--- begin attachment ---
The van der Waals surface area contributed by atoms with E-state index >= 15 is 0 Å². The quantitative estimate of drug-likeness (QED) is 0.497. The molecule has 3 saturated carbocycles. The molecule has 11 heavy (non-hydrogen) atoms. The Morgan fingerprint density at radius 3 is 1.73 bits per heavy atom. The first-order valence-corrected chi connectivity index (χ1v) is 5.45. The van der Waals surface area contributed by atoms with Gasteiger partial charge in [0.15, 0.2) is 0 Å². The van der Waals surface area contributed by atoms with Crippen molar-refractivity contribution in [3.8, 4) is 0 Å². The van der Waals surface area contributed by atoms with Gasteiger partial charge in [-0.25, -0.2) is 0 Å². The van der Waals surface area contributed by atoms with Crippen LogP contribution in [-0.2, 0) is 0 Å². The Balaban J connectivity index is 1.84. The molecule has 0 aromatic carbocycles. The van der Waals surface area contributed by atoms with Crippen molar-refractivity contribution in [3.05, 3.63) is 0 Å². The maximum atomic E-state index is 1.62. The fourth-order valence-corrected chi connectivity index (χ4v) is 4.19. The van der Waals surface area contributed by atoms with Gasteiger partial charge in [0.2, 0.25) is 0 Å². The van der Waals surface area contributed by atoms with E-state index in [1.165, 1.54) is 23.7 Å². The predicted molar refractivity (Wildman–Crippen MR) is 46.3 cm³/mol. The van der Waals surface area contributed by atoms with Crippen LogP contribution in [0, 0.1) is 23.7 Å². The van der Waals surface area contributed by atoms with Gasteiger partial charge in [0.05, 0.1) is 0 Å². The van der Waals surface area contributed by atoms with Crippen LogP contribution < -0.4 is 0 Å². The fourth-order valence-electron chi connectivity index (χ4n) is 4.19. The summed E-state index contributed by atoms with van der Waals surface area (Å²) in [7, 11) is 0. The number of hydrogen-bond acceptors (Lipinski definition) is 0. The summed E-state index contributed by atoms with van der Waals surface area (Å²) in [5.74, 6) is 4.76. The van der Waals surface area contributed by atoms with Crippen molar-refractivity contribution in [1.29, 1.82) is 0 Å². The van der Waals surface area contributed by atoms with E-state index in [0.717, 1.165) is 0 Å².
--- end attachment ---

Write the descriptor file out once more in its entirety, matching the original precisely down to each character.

The van der Waals surface area contributed by atoms with E-state index >= 15 is 0 Å². The quantitative estimate of drug-likeness (QED) is 0.497. The molecule has 3 saturated carbocycles. The molecule has 11 heavy (non-hydrogen) atoms. The Morgan fingerprint density at radius 3 is 1.73 bits per heavy atom. The first-order valence-corrected chi connectivity index (χ1v) is 5.45. The van der Waals surface area contributed by atoms with Gasteiger partial charge in [0.15, 0.2) is 0 Å². The van der Waals surface area contributed by atoms with Crippen molar-refractivity contribution in [3.8, 4) is 0 Å². The van der Waals surface area contributed by atoms with Gasteiger partial charge in [-0.25, -0.2) is 0 Å². The van der Waals surface area contributed by atoms with Crippen LogP contribution in [-0.2, 0) is 0 Å². The Balaban J connectivity index is 1.84. The molecule has 0 aromatic carbocycles. The van der Waals surface area contributed by atoms with Crippen molar-refractivity contribution in [3.05, 3.63) is 0 Å². The maximum atomic E-state index is 1.62. The fourth-order valence-corrected chi connectivity index (χ4v) is 4.19. The van der Waals surface area contributed by atoms with Gasteiger partial charge in [0.2, 0.25) is 0 Å². The van der Waals surface area contributed by atoms with E-state index in [1.165, 1.54) is 23.7 Å². The predicted molar refractivity (Wildman–Crippen MR) is 46.3 cm³/mol. The van der Waals surface area contributed by atoms with Crippen LogP contribution in [0, 0.1) is 23.7 Å². The van der Waals surface area contributed by atoms with Gasteiger partial charge in [0.05, 0.1) is 0 Å². The van der Waals surface area contributed by atoms with Crippen LogP contribution < -0.4 is 0 Å². The fourth-order valence-electron chi connectivity index (χ4n) is 4.19. The summed E-state index contributed by atoms with van der Waals surface area (Å²) in [7, 11) is 0. The number of hydrogen-bond acceptors (Lipinski definition) is 0. The summed E-state index contributed by atoms with van der Waals surface area (Å²) in [5.74, 6) is 4.76. The van der Waals surface area contributed by atoms with Crippen molar-refractivity contribution in [1.29, 1.82) is 0 Å². The van der Waals surface area contributed by atoms with E-state index in [0.717, 1.165) is 0 Å².